Re: Historical referances.
- --- In firstname.lastname@example.org, "Chris Nickel"
> Does anyone happen to have the URL for Marc's webpage?Since you asked :)
> Or any webpages dealing with medieval leather work for that matter.
The base page is: http://www.personal.utulsa.edu/~marc-carlson/
The leather working page (such as it is) is:
compilation of Cuir Bouilli stuff is part 2.
- --- In email@example.com, "Marc Carlson"
> --- In firstname.lastname@example.org, "Chris Nickel"matter.
> <cnickel1@a...> wrote:
> > Does anyone happen to have the URL for Marc's webpage?
> > Or any webpages dealing with medieval leather work for that
> Since you asked :)
> The base page is: http://www.personal.utulsa.edu/~marc-carlson/
> The leather working page (such as it is) is:
> http://www.personal.utulsa.edu/~marc-carlson/leather/leath.html The
> compilation of Cuir Bouilli stuff is part 2.
- cnickel1@... wrote:
> So,Waterer, John William: Leather and the Warrior : an Account of the
> Does anyone have any historical references for the existence of
> leather armour or whips during (or before) the middle ages?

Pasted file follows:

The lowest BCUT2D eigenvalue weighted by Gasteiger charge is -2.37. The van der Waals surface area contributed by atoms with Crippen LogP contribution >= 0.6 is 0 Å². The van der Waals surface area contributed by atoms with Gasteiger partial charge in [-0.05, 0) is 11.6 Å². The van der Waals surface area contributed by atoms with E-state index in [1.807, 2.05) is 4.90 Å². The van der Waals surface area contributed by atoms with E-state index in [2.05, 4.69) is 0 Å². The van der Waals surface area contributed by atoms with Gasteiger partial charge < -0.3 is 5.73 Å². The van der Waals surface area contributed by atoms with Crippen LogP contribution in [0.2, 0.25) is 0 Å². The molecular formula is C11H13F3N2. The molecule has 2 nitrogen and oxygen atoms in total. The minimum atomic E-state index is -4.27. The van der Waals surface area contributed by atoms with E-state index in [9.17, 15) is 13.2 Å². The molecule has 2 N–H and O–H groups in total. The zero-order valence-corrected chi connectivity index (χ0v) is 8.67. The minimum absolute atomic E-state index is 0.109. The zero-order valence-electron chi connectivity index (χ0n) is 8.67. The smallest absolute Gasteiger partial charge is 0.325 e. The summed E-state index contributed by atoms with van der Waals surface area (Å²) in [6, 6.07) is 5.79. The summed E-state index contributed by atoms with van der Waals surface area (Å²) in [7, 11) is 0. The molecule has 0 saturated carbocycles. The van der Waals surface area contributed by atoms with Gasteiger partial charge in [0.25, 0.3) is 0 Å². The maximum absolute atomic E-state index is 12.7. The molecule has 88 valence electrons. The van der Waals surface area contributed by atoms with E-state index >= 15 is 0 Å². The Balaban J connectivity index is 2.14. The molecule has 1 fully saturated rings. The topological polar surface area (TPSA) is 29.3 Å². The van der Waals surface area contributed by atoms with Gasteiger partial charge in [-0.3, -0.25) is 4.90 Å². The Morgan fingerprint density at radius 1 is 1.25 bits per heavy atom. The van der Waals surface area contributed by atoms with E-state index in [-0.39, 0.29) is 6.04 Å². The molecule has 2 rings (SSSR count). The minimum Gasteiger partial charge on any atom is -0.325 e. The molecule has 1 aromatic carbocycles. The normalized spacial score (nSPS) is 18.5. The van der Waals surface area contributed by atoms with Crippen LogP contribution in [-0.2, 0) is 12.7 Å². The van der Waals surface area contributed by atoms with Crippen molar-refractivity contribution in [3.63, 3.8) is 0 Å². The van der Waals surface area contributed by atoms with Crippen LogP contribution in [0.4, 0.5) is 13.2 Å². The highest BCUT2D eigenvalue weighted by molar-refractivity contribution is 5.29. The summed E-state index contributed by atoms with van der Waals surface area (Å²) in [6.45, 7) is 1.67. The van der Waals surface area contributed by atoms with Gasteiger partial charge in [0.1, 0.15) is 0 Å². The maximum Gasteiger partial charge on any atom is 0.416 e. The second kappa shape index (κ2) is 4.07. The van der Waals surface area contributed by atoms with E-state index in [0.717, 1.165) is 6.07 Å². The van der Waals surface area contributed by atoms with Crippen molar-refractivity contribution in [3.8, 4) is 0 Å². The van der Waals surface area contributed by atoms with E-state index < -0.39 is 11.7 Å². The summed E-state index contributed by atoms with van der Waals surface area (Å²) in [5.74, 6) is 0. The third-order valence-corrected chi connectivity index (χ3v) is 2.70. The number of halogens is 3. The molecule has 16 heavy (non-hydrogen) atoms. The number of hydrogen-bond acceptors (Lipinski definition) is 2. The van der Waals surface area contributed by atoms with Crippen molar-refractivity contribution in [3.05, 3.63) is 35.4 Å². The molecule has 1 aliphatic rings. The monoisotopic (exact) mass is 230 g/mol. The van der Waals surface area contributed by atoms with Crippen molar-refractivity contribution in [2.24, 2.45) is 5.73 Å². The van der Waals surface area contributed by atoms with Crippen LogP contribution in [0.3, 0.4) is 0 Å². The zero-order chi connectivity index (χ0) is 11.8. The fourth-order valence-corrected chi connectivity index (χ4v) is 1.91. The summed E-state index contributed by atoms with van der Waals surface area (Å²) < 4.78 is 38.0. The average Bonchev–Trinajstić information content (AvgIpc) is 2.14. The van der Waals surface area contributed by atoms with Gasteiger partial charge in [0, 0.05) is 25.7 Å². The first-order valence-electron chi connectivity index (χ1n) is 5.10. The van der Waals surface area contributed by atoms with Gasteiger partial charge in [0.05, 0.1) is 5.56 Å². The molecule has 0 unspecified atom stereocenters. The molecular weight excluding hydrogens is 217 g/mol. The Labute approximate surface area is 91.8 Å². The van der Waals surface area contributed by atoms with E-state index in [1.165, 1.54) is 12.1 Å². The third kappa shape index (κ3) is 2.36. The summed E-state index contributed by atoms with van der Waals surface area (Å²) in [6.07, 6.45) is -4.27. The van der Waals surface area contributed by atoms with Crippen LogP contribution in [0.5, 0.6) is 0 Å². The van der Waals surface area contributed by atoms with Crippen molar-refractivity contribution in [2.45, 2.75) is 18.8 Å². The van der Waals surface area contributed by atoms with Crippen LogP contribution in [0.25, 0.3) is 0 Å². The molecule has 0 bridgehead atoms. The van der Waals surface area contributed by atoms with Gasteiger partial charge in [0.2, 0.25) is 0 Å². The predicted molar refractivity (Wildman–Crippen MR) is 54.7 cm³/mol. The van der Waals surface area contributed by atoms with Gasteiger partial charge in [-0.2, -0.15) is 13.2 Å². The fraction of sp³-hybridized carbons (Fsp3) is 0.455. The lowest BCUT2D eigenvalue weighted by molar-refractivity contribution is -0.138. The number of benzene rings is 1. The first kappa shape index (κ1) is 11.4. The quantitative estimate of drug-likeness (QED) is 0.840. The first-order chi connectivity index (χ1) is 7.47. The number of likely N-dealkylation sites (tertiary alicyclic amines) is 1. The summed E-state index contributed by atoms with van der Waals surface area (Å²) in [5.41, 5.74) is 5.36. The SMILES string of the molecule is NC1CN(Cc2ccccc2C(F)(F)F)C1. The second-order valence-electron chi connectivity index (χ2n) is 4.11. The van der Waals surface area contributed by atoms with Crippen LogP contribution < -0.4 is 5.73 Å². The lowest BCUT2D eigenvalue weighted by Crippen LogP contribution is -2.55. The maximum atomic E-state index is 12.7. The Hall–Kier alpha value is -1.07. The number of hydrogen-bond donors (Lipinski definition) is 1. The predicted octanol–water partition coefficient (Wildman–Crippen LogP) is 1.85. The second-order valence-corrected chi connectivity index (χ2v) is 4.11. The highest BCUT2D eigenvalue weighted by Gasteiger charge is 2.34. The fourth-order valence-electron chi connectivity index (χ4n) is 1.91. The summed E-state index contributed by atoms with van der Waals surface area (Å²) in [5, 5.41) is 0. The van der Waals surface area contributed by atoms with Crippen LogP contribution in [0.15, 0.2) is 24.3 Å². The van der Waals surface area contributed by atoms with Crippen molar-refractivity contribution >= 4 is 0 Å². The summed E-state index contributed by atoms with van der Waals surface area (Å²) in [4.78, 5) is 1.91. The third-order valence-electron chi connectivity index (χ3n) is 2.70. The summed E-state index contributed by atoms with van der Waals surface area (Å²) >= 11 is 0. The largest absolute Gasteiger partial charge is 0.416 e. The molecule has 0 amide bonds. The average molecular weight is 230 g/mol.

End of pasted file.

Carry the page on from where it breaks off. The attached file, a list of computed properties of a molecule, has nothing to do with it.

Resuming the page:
> Say around 600 to 1000 A.D.
> Chris Nickel
> Tolerant enough to listen
> Intolerant enough to question
Importance of Leather to the Fighting Man from the
Time of the Ancient Greeks to World War II
ISBN 0 9504182 1 8 Museum of Leathercraft, Bridgestreet,
Northampton, Eng. Issue Price £25.00
USUALLY ONLY AVAILABLE THROUGH ENGLISH BOOKSELLERS.
Waterer, John W.: Leatherwork in: Roman Crafts by Donald Strong
and David Brown is an accumulation of articles by specialists
in various fields. ISBN 0 7156 0781 2. Published 1976 by
Gerald Duckworth and Company, Ltd., The Old Piano Factory,
43 Gloucester Crescent, London NW1. pp 178-93. Has the
Newstead Horse Mask, leather shield cover, various
closeups and plans of shoes (including pierced work),
leather bikini bottom, Roman tents, and the Roman Saddle
from Valkenburg, Netherlands. Seven good Roman shoes
are shown with a number of sole configurations also.
Discussions of stitching, coloring, tanning etc.
are included. A mention was made of the inablility of
alum tanned leather to withstand immersion or long burial,
stating that it was however used for sails, the Roman
word for alum (tawing) being aluta.